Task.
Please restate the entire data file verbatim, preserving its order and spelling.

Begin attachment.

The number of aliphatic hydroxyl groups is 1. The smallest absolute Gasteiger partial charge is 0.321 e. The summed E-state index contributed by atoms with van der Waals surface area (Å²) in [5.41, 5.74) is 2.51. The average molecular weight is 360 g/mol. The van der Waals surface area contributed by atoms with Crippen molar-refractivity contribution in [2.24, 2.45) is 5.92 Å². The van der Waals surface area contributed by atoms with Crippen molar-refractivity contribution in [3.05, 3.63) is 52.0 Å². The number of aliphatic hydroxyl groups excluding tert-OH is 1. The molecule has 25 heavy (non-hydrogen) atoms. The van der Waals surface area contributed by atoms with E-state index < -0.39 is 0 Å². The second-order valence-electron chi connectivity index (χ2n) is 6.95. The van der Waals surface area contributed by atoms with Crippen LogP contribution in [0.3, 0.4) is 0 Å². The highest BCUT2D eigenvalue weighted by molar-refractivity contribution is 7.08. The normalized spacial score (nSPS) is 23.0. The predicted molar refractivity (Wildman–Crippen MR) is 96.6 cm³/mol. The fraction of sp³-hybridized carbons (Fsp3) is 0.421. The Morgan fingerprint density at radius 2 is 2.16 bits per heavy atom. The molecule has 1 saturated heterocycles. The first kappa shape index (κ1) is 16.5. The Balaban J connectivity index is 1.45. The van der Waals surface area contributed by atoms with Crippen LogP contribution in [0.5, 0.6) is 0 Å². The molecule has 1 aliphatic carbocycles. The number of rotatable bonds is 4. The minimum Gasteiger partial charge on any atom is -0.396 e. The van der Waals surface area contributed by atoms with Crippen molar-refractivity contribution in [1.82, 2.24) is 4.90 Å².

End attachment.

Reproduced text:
The number of aliphatic hydroxyl groups is 1. The smallest absolute Gasteiger partial charge is 0.321 e. The summed E-state index contributed by atoms with van der Waals surface area (Å²) in [5.41, 5.74) is 2.51. The average molecular weight is 360 g/mol. The van der Waals surface area contributed by atoms with Crippen molar-refractivity contribution in [2.24, 2.45) is 5.92 Å². The van der Waals surface area contributed by atoms with Crippen molar-refractivity contribution in [3.05, 3.63) is 52.0 Å². The number of aliphatic hydroxyl groups excluding tert-OH is 1. The molecule has 25 heavy (non-hydrogen) atoms. The van der Waals surface area contributed by atoms with E-state index < -0.39 is 0 Å². The second-order valence-electron chi connectivity index (χ2n) is 6.95. The van der Waals surface area contributed by atoms with Crippen LogP contribution in [0.3, 0.4) is 0 Å². The highest BCUT2D eigenvalue weighted by molar-refractivity contribution is 7.08. The normalized spacial score (nSPS) is 23.0. The predicted molar refractivity (Wildman–Crippen MR) is 96.6 cm³/mol. The fraction of sp³-hybridized carbons (Fsp3) is 0.421. The Morgan fingerprint density at radius 2 is 2.16 bits per heavy atom. The molecule has 1 saturated heterocycles. The first kappa shape index (κ1) is 16.5. The Balaban J connectivity index is 1.45. The van der Waals surface area contributed by atoms with Crippen LogP contribution in [0.5, 0.6) is 0 Å². The molecule has 1 aliphatic carbocycles. The number of rotatable bonds is 4. The minimum Gasteiger partial charge on any atom is -0.396 e. The van der Waals surface area contributed by atoms with Crippen molar-refractivity contribution in [1.82, 2.24) is 4.90 Å².